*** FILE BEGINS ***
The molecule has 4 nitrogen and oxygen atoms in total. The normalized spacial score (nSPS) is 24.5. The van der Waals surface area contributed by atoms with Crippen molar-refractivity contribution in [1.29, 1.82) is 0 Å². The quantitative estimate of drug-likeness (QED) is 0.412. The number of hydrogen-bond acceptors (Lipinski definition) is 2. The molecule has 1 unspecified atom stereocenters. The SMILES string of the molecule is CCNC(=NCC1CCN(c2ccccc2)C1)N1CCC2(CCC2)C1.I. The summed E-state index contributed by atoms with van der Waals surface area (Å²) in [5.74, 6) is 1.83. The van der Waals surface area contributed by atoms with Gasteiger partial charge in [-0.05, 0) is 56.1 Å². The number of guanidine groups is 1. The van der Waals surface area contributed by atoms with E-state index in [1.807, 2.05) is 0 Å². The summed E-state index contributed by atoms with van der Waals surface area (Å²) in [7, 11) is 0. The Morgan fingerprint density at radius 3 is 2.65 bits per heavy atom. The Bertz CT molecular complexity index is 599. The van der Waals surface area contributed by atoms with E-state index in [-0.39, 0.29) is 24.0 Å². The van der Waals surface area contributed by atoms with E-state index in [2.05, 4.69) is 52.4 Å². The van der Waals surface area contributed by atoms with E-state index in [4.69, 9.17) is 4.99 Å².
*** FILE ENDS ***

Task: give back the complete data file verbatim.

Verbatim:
The molecule has 4 nitrogen and oxygen atoms in total. The normalized spacial score (nSPS) is 24.5. The van der Waals surface area contributed by atoms with Crippen molar-refractivity contribution in [1.29, 1.82) is 0 Å². The quantitative estimate of drug-likeness (QED) is 0.412. The number of hydrogen-bond acceptors (Lipinski definition) is 2. The molecule has 1 unspecified atom stereocenters. The SMILES string of the molecule is CCNC(=NCC1CCN(c2ccccc2)C1)N1CCC2(CCC2)C1.I. The summed E-state index contributed by atoms with van der Waals surface area (Å²) in [5.74, 6) is 1.83. The van der Waals surface area contributed by atoms with Gasteiger partial charge in [-0.05, 0) is 56.1 Å². The number of guanidine groups is 1. The van der Waals surface area contributed by atoms with E-state index in [1.807, 2.05) is 0 Å². The summed E-state index contributed by atoms with van der Waals surface area (Å²) in [7, 11) is 0. The Morgan fingerprint density at radius 3 is 2.65 bits per heavy atom. The Bertz CT molecular complexity index is 599. The van der Waals surface area contributed by atoms with E-state index in [-0.39, 0.29) is 24.0 Å². The van der Waals surface area contributed by atoms with E-state index in [2.05, 4.69) is 52.4 Å². The van der Waals surface area contributed by atoms with E-state index in [4.69, 9.17) is 4.99 Å².